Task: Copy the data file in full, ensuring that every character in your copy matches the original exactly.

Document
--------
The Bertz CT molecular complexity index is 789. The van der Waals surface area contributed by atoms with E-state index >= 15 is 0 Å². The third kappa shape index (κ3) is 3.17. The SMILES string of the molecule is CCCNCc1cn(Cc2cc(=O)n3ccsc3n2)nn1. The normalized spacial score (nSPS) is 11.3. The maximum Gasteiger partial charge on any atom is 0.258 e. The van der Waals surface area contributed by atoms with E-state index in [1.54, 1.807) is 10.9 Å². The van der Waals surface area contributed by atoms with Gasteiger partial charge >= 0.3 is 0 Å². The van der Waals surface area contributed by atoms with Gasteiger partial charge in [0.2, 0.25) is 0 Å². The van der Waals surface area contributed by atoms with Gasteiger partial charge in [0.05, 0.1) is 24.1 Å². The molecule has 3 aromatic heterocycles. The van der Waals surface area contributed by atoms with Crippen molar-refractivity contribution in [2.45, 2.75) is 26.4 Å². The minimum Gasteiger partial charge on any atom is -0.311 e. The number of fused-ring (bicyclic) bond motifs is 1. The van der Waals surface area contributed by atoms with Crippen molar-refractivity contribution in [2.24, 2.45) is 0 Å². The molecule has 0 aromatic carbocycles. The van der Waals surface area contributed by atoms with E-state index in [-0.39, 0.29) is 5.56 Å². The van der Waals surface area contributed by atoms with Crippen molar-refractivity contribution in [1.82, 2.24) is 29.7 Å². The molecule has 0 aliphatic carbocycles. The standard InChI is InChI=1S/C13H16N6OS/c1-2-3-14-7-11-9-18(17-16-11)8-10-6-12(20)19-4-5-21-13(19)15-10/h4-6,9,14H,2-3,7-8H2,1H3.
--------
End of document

The Bertz CT molecular complexity index is 789. The van der Waals surface area contributed by atoms with E-state index >= 15 is 0 Å². The third kappa shape index (κ3) is 3.17. The SMILES string of the molecule is CCCNCc1cn(Cc2cc(=O)n3ccsc3n2)nn1. The normalized spacial score (nSPS) is 11.3. The maximum Gasteiger partial charge on any atom is 0.258 e. The van der Waals surface area contributed by atoms with E-state index in [1.54, 1.807) is 10.9 Å². The van der Waals surface area contributed by atoms with Gasteiger partial charge >= 0.3 is 0 Å². The van der Waals surface area contributed by atoms with Gasteiger partial charge in [0.2, 0.25) is 0 Å². The van der Waals surface area contributed by atoms with Gasteiger partial charge in [0.05, 0.1) is 24.1 Å². The molecule has 3 aromatic heterocycles. The van der Waals surface area contributed by atoms with Crippen molar-refractivity contribution in [2.45, 2.75) is 26.4 Å². The minimum Gasteiger partial charge on any atom is -0.311 e. The number of fused-ring (bicyclic) bond motifs is 1. The van der Waals surface area contributed by atoms with Crippen molar-refractivity contribution in [2.24, 2.45) is 0 Å². The molecule has 0 aromatic carbocycles. The van der Waals surface area contributed by atoms with E-state index in [-0.39, 0.29) is 5.56 Å². The van der Waals surface area contributed by atoms with Crippen molar-refractivity contribution in [1.82, 2.24) is 29.7 Å². The molecule has 0 aliphatic carbocycles. The standard InChI is InChI=1S/C13H16N6OS/c1-2-3-14-7-11-9-18(17-16-11)8-10-6-12(20)19-4-5-21-13(19)15-10/h4-6,9,14H,2-3,7-8H2,1H3.